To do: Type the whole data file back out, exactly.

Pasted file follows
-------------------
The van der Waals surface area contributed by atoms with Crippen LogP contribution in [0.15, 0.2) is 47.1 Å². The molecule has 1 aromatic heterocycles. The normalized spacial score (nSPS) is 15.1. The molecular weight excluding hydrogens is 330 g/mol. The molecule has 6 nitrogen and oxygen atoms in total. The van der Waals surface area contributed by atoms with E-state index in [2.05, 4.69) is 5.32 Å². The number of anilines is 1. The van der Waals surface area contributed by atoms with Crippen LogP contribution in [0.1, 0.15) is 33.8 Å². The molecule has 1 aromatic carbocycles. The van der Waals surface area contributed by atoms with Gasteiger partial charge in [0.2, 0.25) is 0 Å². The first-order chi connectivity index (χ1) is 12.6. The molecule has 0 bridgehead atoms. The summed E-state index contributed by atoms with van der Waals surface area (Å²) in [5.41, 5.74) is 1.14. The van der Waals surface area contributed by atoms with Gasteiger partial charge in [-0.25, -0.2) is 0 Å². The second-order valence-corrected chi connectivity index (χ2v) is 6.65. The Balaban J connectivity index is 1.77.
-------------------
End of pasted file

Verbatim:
The van der Waals surface area contributed by atoms with Crippen LogP contribution in [0.15, 0.2) is 47.1 Å². The molecule has 1 aromatic heterocycles. The normalized spacial score (nSPS) is 15.1. The molecular weight excluding hydrogens is 330 g/mol. The molecule has 6 nitrogen and oxygen atoms in total. The van der Waals surface area contributed by atoms with E-state index in [2.05, 4.69) is 5.32 Å². The number of anilines is 1. The van der Waals surface area contributed by atoms with Crippen LogP contribution in [0.1, 0.15) is 33.8 Å². The molecule has 1 aromatic carbocycles. The van der Waals surface area contributed by atoms with Gasteiger partial charge in [0.2, 0.25) is 0 Å². The first-order chi connectivity index (χ1) is 12.6. The molecule has 0 bridgehead atoms. The summed E-state index contributed by atoms with van der Waals surface area (Å²) in [5.41, 5.74) is 1.14. The van der Waals surface area contributed by atoms with Gasteiger partial charge in [-0.25, -0.2) is 0 Å². The second-order valence-corrected chi connectivity index (χ2v) is 6.65. The Balaban J connectivity index is 1.77.